Many leaders operate from half-truths or outright misconceptions about leadership, often leading to major mistakes. Here are examples.
Myth 1: Leaders Are Born, Not Made
Many people believe that leaders are born, not made. We disagree. Some people may have more natural intelligence, be more outgoing, have innate speaking skills, or whatever, and these may be helpful in leadership. But leadership skills can be learned, not in the old lecture-take-notes model, but through experience, dialogue, role modeling, feedback, coaching, mentoring, and more.
Leadership is learned, not an innate trait of the gifted few.
Myth 2: Leaders Tell Others What to Do
Many workers, especially younger ones today, don’t want to be told what to do. Give them a goal and a context in which to achieve it (like some shared values to guide their behavior), and turn them loose. Respect their autonomy; check in now and then; remove roadblocks; and coach them on some difficulties. But don’t tell them what to do.
Leaders elicit the greatness in others.
Myth 3: Leaders Meet People’s Expectations
It would be nice to think leaders can always satisfy their constituents, but that is Hollywood. Leaders face reality, and not all stakeholders or followers are going to be happy all the time. Tradeoffs must be made; sometimes you sacrifice the long-term to stay alive; sometimes you tell investors to be patient while some long-term investments are made.
Leaders adjust expectations to what truly can be achieved.
Myth 4: Leaders are Rare
Leaders are all around in families, schools, small businesses, nonprofits, fire stations, and town councils. Great leadership is indeed rare, but it is because many people disempower themselves, play the victim, or wait for some superhero to come to their rescue. Like the tramps in Beckett’s play, Godot never comes. It’s up to us, each of us, here and now, to follow at times, and to lead at opportune moments.
Leaders are everywhere.
Myth 5: Leaders Take Care of All Their People
Some people want too much without putting in honest effort. They need to be challenged to step up. Some people just don’t fit an organization’s culture, or are toxic to others. They must become casualties. For those who remain, leaders, indeed, sacrifice themselves for them.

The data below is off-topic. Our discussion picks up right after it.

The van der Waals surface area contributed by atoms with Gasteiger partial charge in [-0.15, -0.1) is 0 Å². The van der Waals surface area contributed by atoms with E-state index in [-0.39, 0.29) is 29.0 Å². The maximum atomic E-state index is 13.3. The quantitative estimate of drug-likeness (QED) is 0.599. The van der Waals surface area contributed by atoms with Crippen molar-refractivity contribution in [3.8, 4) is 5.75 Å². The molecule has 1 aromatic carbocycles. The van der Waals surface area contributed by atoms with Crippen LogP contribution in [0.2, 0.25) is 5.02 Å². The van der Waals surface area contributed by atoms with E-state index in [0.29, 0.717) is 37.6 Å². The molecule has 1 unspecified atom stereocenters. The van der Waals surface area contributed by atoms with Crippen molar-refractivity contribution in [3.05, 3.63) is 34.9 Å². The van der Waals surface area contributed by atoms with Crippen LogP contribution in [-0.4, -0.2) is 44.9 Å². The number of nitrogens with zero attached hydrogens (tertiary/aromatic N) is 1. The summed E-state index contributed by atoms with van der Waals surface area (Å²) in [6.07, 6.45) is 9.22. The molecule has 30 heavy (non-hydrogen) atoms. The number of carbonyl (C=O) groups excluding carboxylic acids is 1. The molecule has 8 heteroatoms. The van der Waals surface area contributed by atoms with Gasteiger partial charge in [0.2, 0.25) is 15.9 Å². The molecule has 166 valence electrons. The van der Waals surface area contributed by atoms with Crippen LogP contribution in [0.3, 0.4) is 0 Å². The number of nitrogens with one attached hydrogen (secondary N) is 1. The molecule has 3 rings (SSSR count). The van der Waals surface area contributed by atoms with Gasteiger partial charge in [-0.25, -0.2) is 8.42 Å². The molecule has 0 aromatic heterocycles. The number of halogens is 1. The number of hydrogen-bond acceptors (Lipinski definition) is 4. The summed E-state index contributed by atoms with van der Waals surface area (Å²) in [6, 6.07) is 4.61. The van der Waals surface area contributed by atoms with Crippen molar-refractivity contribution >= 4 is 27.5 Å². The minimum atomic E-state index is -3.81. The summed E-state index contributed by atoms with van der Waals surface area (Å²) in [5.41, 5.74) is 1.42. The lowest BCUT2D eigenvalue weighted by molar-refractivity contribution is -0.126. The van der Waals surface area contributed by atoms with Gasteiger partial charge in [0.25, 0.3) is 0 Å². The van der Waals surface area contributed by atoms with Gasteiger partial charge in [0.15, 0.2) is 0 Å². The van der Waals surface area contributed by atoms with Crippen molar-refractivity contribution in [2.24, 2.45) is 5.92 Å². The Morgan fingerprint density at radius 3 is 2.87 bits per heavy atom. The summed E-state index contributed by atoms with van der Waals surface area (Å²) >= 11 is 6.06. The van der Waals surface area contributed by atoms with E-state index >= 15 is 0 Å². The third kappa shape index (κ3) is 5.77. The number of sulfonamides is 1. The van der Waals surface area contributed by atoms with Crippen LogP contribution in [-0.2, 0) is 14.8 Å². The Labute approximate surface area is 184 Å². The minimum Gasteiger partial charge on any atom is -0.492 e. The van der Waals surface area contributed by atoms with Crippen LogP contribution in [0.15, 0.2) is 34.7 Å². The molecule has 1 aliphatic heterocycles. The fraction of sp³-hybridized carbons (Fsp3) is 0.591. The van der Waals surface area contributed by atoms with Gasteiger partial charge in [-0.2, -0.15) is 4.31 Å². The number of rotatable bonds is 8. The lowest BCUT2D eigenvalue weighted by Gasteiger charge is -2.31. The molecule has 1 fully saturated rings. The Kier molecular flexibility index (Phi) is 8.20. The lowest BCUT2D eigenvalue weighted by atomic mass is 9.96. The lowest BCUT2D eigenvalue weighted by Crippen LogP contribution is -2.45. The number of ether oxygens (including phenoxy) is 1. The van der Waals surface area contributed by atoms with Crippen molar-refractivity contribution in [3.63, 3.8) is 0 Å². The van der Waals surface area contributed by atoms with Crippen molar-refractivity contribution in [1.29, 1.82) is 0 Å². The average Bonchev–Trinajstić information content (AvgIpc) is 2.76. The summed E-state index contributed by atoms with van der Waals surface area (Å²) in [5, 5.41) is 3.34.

Leaders serve those on the same quest.
Myth 6: Leaders are in Control
Managers use their skills in stable environments. Leaders use their talents in the murky unknown, acknowledging control is an illusion, and having confidence in the team that, together, they will find a way through the chaos.
Leaders courageously venture with colleagues into the unknown.
Half-Truth 1: Leaders Have Followers
Yes, leaders have followers, but a more important dimension of great leadership is to unleash the leadership in others. In today’s complex world, no single leader can do it all, or has all the answers, even with loyal and committed followers.
Leaders enlist followers and unleash other leaders.
Half-Truth 2: Leaders Have Authority
Many leaders, indeed, have authority or position power. But leadership can be exercised by anyone in an organization, even those without authority. Gandhi had no position authority, nor did Nelson Mandela, Mother Teresa, Rosa Parks, or even Martin Luther King, Jr. In their careers, Bob and Gregg have seen great leadership from many colleagues.
Anyone can lead.
Half-Truth 3: Leaders Protect Their Power
Indeed, there are times of political turmoil when leaders must protect their power. Leadership is a contact sport, not for their faint of heart, nor those with a thin skin. But most of the time, leaders empower others, sharing their power with other leaders.
Leaders often give away their power.
Half-Truth 4: Leadership is Lonely
In a crisis, when an unpopular decision needs to be made, leadership can be lonely. Advice is taken, input solicited, but an unpopular decision can be lonely. Most of the time, however, good leaders are deeply connected with their constituents, honoring and respecting each other, constructively arguing, and forging an actionable consensus that many people execute.
Leaders are deeply connected with people.
What myths and half-truths have sabotaged leadership in your experience?
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Bob Vanourek and Gregg Vanourek are leadership practitioners, teachers, trainers, and award-winning authors. They are co-authors of Triple Crown Leadership: Building Excellent, Ethical, and Enduring Organizations, a winner of the International Book Awards, and called “the best book on leadership since Good to Great.” Check out their Leadership Derailers Assessment or sign up for their newsletter. If you found value in this, please forward it to a friend. Every little bit helps!